Once again I need to thank Kate of Hills and Plains Seedsavers for bringing this video to my attention.
It is self explanatory.....
Take just ten minutes out of your day, grab a coffee, and settle down and watch the video
I'm sure you will be moved.
Tuesday, July 7, 2009
Monday, July 6, 2009
I will be saving seeds this year from a cherry tomato plant that I have grown for the past couple of years.
I bought a few nice looking small red cherry tomato seedlings from some people who specialise in organic growing here about three years ago. The sellers just said they were red and cherry....
I grew them on and they produced a nice crop of cherry tomatoes which proved to be sweet and tasty.
At the end of the season I saved a few of the tomatoes.... but didn't do anything other than wash and dry the seeds. I cut the tomatoes open and washed the seeds out from the pulp. Then I dried them in a paper coffee filter. and put them away.
Last year I grew them again and again they produced a nice crop of bright red cherry tomatoes and again I saved seeds from the three plants I had.
Sadly, over last winter, something happened in my workshop and the envelope the seeds were stored in got wet. I discovered this in about late January/early February of this year, when I found the seeds all stuck, in a mass, to the envelope.
Eventually, I decide to sow the lot and see what happened. I simply scraped all the seeds off the paper onto a seed tray of sowing compound, watered it and left them to it.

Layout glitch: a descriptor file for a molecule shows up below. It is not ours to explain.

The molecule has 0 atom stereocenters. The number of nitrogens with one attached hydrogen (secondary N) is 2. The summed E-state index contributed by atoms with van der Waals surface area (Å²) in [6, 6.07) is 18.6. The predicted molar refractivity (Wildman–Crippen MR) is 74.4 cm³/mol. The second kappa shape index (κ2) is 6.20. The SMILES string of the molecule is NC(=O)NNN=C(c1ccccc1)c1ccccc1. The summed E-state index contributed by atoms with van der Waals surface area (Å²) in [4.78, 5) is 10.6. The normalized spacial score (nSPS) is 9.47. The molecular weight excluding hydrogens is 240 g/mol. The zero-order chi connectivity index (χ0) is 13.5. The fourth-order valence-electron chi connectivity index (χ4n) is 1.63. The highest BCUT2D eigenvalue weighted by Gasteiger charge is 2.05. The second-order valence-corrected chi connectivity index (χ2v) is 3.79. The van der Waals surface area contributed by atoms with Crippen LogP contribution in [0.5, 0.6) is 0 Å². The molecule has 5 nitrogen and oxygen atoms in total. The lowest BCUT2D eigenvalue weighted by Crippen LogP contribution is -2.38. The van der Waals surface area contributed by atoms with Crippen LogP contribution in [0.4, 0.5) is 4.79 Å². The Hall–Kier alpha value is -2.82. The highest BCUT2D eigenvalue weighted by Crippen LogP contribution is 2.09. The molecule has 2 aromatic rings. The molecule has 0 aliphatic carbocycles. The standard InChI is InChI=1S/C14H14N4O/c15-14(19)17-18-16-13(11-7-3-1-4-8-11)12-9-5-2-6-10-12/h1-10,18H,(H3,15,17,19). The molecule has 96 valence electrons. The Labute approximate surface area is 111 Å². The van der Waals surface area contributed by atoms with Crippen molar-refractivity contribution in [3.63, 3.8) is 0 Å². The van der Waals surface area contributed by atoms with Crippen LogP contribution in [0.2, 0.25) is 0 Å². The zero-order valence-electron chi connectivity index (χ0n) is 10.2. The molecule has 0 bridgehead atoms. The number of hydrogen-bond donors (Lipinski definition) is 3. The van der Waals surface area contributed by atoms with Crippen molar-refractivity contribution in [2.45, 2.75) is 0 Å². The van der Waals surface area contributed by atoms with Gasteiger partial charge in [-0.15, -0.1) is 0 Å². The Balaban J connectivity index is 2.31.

To my astonishment I got what must have been a couple of hundred seedlings.
I thinned them down and nurtured them. I potted them on as they developed, pinching out a dozen tiny seedlings into a pot. Later I split those pots into individual plants. I gave some of the pots of 12 away, I also gave away individual plants until,eventually, people were crossing the road when I approached for fear of being off loaded with another tomato seedling.
I called them Ian's Red Cherry Tomato as I felt they had survived unfair stress and I owed them some recognition.
Now, some 6 months later I have about 20 plants fully grown in the garden, and today, I picked the first Ian's Red Cherry Tomato this year. It was delicious. They seem to be cropping better than ever this year.
I'm going to save seeds from these tomatoes and offer them under the Blogger's Seed Network.